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EMBROIDERING THE PAST : KS3 & KS4
ABOUT THE ACTIVITY
In this activity, Key Stage 3 or 4 pupils will create their own sampler using ideas and information that they find out from objects from the past. The Museum visit will be used to research the many and varied examples of embroidery in the British Galleries.
Note: this activity is aimed at pupils who have some experience of embroidery.
NATIONAL CURRICULUM LINKS
|Art and Design|
| ||Exploring and developing ideas|
| ||'Record and analyse first-hand observations'|
| ||Investigating and making art, craft and design|
| ||Pupils should 'apply and extend their experience of a range of materials and processes'|
Here you will find some ideas to help you prepare yourself and your pupils for a visit to the British Galleries.
We strongly recommend that you visit the Museum prior to bringing your class. This will give you a much clearer idea of how you can use the galleries. You should familiarise yourself with the spaces in the British Galleries and the route to them from the Exhibition Road entrance. Spend some time studying the examples of embroidery. You will find some good examples in the following displays:
| ||Textiles in the home 1600-1700||Gallery 56|
| ||The court of Elizabeth 1 1558-1603||Gallery 57
| ||Achieving splendour 1600-1640||Gallery 58
| ||Dressing for magnificence 1600-1630||Gallery 56|
| ||Spitalfields silk||Gallery 52|
| ||Williams Morris||Gallery 125|
| ||Scottish School||Gallery 125|
| ||Arts and Crafts||Gallery 125|
Decide how long you are going to spend in the Museum and which galleries you are going to use. This activity is based on the British Galleries and the Museum task has been designed to take half a day. There are other galleries which contain embroidery that you might want to visit if you have more time. For a list of other galleries, to find out more about British embroidery and to view some images see supporting information.
PREPARING YOUR PUPILS
Discuss the different kinds of embroidery that pupils will see in the Museum. This will include canvas work and raised work from the Tudor and Stuart periods, samplers from the 18th and 19th centuries, embroidered cushions, hangings, collars and screens from the Victorian period.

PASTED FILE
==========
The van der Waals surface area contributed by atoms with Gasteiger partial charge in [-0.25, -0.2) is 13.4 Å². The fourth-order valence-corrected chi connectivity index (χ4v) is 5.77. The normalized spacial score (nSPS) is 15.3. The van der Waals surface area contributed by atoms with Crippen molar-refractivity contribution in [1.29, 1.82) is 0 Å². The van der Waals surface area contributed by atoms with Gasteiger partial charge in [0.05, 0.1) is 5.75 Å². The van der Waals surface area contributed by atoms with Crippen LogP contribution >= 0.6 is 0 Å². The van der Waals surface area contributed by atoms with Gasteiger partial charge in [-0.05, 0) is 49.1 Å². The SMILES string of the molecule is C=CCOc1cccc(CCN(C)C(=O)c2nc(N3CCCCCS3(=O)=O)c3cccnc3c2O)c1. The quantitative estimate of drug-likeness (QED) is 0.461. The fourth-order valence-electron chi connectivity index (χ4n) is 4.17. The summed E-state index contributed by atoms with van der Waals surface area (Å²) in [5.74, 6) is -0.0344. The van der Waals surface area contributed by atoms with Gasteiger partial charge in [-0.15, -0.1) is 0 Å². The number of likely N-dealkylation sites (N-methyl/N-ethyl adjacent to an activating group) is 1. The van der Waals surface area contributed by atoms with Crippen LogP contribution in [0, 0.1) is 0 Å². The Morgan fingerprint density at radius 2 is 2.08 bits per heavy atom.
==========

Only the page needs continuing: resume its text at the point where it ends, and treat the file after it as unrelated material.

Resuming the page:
| ||Bring in some examples of embroidery and ask pupils to discuss the different styles.|
| ||Discuss embroidery as a typical leisure activity for women in the past.|
| ||Show pupils an example of a sampler.|
| ||Practice some embroidery stitches:|
| ||Open-work: herringbone stitch and Jacobean or trellis couching|
| ||Filled-in work: satin stitch and long-and-short-stitch|
| ||Texturing: seeding and French knots|
| ||Outlining: stem stitch and back stitch|
Divide pupils into small groups and ask them to select pieces of embroidery from the British Galleries that show examples of different kinds of stitching (a magnifying glass may be useful). They could record this information in a sketch book by drawing the stitches on a large scale. Squared paper might be useful for this exercise.
Next, pupils should record motifs and designs that they have seen on embroidery in the Museum. They could choose one that they would like to use as the centrepiece for their sampler. They should make several drawings so that they can choose from them back at school. They could use the worksheet available on this site.
Pupils should use the ideas and information gathered at the Museum to begin work on their own sampler. Remind pupils that the aim of a sampler is to demonstrate the best possible work in both design and execution.
Ask pupils to evaluate and develop their work by discussing the different processes and techniques that have been used.
TELL US WHAT YOU THINK
We are keen to get your feedback on this activity as well as any suggestions for other ways of using the British Galleries. Use the online evaluation form here